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   Volume 8.11                                      June 15, 2001
                            Published by the
              Electronic Privacy Information Center (EPIC)
                            Washington, D.C.
Table of Contents
[1] Supreme Court Rules on Thermal Imaging Case
[2] Court of Appeals Asks: Is Computer Code Speech?
[3] ICANN Conducts Survey on Whois Policy
[4] Experts Discuss Internet Issues at National Press Club
[5] Groups Urge FTC to Pursue Privacy Protection
[6] EPIC Bill-Track: New Bills in Congress
[7] EPIC Bookstore - Invasion of Privacy
[8] Upcoming Conferences and Events
[1] Supreme Court Rules on Thermal Imaging Case
In a 5-4 opinion written by Justice Scalia, the U.S. Supreme Court
held in Kyllo v. United States that the warrantless use of a thermal
imaging device to detect heat emanating from a person's residence
constituted an illegal search under the Fourth Amendment.
In 1992, Danny Lee Kyllo was arrested after Oregon police searched his
home and found more than 100 marijuana plants growing inside.  The
search warrant was obtained after the police scanned the roofs and
walls of Kyllo's home with a thermal imager to detect the infrared
rays radiating from the halide lamps typically used to grow marijuana.
Kyllo pleaded guilty to the charges, conditioned on his ability to
challenge the constitutionality of the search.  Although the District
Court and Ninth Circuit rejected his Fourth Amendment claim, the
Supreme Court reversed, stating that "[w]here, as here, the government
uses a device that is not in general public use, to explore details of
the home that would previously have been unknowable without physical
intrusion, the surveillance is a 'search' and is presumptively
unreasonable without a warrant."
In an unusual, ideologically diverse faction, Justices Thomas, Souter,
Ginsburg and Breyer joined Scalia's opinion.  Upholding classic Fourth
Amendment jurisprudence, the majority found that the Fourth Amendment
protects that over which an individual has a subjective expectation of
privacy that society would deem reasonable.  Rejecting the dissent's
proposition that the scan was not a search because the device did not
penetrate the walls of the home but instead merely read "off the
wall," Scalia asserted that any and all details about one's home -
including so mundane a detail as the infrared rays emitted from within
- are intimate not because they are important but because they are
private, and thus are protected by the Fourth Amendment.
Chief Justice Rehnquist and Justices O'Connor and Kennedy joined
Justice Stevens's dissent, which characterized the majority opinion as
both too narrow and too broad.  Making the traditional distinction
between information kept within the home and that which escapes the
home and is exposed to "plain view," over which there is no further
expectation of privacy, the dissent found Kyllo's privacy interest to
be "trivial," especially given that he made no attempt to prevent the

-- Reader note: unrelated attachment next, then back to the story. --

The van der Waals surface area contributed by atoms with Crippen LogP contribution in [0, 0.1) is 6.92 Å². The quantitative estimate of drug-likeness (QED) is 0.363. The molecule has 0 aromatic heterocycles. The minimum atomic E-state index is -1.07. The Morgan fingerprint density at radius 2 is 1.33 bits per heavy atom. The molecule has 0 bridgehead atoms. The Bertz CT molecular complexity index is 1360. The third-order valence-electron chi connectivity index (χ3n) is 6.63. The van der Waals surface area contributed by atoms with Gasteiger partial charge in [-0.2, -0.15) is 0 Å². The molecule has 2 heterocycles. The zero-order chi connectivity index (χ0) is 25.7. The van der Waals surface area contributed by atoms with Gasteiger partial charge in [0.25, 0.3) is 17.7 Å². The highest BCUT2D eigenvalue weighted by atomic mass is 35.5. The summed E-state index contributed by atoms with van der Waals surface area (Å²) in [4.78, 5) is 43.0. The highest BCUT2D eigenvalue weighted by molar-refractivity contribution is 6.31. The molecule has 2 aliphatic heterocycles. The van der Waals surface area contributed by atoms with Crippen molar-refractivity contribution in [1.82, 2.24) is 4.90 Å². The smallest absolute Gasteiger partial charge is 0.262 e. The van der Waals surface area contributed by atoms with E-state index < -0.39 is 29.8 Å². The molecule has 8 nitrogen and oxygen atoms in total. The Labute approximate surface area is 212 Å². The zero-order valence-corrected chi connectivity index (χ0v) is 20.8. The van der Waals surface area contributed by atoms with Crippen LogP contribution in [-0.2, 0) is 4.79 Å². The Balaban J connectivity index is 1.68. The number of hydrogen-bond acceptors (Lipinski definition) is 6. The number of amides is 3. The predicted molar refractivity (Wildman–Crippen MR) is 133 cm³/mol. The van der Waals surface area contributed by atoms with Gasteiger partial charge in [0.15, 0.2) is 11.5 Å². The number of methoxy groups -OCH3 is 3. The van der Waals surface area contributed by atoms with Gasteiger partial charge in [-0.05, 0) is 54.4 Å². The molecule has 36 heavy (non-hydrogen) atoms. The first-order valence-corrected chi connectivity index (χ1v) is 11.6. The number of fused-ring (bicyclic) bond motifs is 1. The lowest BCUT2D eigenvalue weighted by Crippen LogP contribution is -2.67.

heat from escaping his home.  Further, Stevens found the majority's
emphasis on protection of the home to be a misconstruction of Fourth
Amendment jurisprudence, in which the protection is generally granted
more broadly to "people, not places."
On June 14, House Majority Leader Dick Armey (R-TX) sent a letter to
Attorney General John Ashcroft drawing a parallel between the Supreme
Court's majority opinion in Kyllo v. United States and the FBI's
controversial continued use of the Carnivore Internet surveillance
system.  In the letter, Rep. Armey asks whether, similar to thermal
imaging, Carnivore "undermines the minimum expectation that
individuals have that their personal electronic communications will
not be examined by law enforcement devices unless a specific court
warrant has been issued."  According to news reports, Attorney General
Ashcroft is reviewing the FBI's use of Carnivore and will soon respond
to Rep. Armey directly.
Kyllo v. United States, Certiorari to the United States Court of
Appeals for the Ninth Circuit, No. 99-8508:
June 14 Letter from House Majority Leader Armey to Attorney General
Ashcroft regarding Carnivore (DCS-1000):
For more information about thermal imaging devices, visit the website
of FLIR Systems, Inc.:
[2] Court of Appeals Asks: Is Computer Code Speech?
The Second Circuit Court of Appeals is considering the question of
whether computer code is protected speech under the First Amendment.
At issue is a case brought by eight motion picture companies against
2600 Magazine to enjoin it from publishing or linking to DeCSS, a
computer program used to circumvent the encryption used in DVDs.
The movie studios contend that DeCSS is an unlawful circumvention
device and that, as such, the defendants are prohibited by the
anti-trafficking provisions of the Digital Millennium Copyright Act
(DMCA) from distributing it.
The Court heard oral arguments in Universal City Studios, Inc. v.
Reimerdes on May 1.  A week later it sent written requests to both
parties for further clarification on the question of whether DeCSS is
itself a form of speech.  This question will determine the level of
scrutiny the Court will apply when examining the DMCA's restrictions
on its dissemination and use.
In its reply brief, the Electronic Frontier Foundation, on behalf of
the defendant, argues that "DeCSS itself has no non-speech elements"
and similarly that its "dissemination .. by a member of the media
covering an issue of public concern is pure speech."  They liken the
computer program to "blueprints and instructions for a photocopier,
recipes, books about fixing cars, and videos on baby care" and argue
that just because somebody "might use [it] to do something" does not
mean that it is any less protected as speech.
The movie studios, on the other hand, deny that DeCSS involves any